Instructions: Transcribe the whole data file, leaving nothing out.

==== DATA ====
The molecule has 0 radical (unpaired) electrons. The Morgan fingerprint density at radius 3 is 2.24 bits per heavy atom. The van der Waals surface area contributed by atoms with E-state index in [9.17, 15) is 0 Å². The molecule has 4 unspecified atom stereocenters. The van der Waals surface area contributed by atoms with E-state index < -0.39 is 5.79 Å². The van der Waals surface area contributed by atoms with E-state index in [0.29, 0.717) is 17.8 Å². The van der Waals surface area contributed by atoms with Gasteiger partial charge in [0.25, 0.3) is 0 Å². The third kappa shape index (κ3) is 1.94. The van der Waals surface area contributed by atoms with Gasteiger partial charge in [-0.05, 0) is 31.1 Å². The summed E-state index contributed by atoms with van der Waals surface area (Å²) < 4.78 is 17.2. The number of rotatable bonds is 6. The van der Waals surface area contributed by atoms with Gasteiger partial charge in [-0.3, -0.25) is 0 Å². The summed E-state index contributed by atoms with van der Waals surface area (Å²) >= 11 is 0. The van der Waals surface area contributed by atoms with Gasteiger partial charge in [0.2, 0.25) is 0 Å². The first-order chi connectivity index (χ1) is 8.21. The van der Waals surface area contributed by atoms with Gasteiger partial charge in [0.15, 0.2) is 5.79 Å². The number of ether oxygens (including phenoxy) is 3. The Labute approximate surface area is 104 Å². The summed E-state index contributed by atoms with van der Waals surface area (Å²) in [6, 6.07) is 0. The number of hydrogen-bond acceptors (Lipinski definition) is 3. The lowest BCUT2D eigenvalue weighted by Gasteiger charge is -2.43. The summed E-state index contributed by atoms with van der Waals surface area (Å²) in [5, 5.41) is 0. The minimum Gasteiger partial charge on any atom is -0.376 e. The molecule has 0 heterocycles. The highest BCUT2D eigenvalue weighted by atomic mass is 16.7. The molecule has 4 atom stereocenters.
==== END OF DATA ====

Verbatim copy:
The molecule has 0 radical (unpaired) electrons. The Morgan fingerprint density at radius 3 is 2.24 bits per heavy atom. The van der Waals surface area contributed by atoms with E-state index in [9.17, 15) is 0 Å². The molecule has 4 unspecified atom stereocenters. The van der Waals surface area contributed by atoms with E-state index < -0.39 is 5.79 Å². The van der Waals surface area contributed by atoms with E-state index in [0.29, 0.717) is 17.8 Å². The van der Waals surface area contributed by atoms with Gasteiger partial charge in [0.25, 0.3) is 0 Å². The third kappa shape index (κ3) is 1.94. The van der Waals surface area contributed by atoms with Gasteiger partial charge in [-0.05, 0) is 31.1 Å². The summed E-state index contributed by atoms with van der Waals surface area (Å²) < 4.78 is 17.2. The number of rotatable bonds is 6. The van der Waals surface area contributed by atoms with Gasteiger partial charge in [-0.3, -0.25) is 0 Å². The summed E-state index contributed by atoms with van der Waals surface area (Å²) >= 11 is 0. The van der Waals surface area contributed by atoms with Gasteiger partial charge in [0.2, 0.25) is 0 Å². The first-order chi connectivity index (χ1) is 8.21. The van der Waals surface area contributed by atoms with Gasteiger partial charge in [0.15, 0.2) is 5.79 Å². The number of ether oxygens (including phenoxy) is 3. The Labute approximate surface area is 104 Å². The summed E-state index contributed by atoms with van der Waals surface area (Å²) in [6, 6.07) is 0. The number of hydrogen-bond acceptors (Lipinski definition) is 3. The lowest BCUT2D eigenvalue weighted by Gasteiger charge is -2.43. The summed E-state index contributed by atoms with van der Waals surface area (Å²) in [5, 5.41) is 0. The minimum Gasteiger partial charge on any atom is -0.376 e. The molecule has 0 heterocycles. The highest BCUT2D eigenvalue weighted by atomic mass is 16.7. The molecule has 4 atom stereocenters.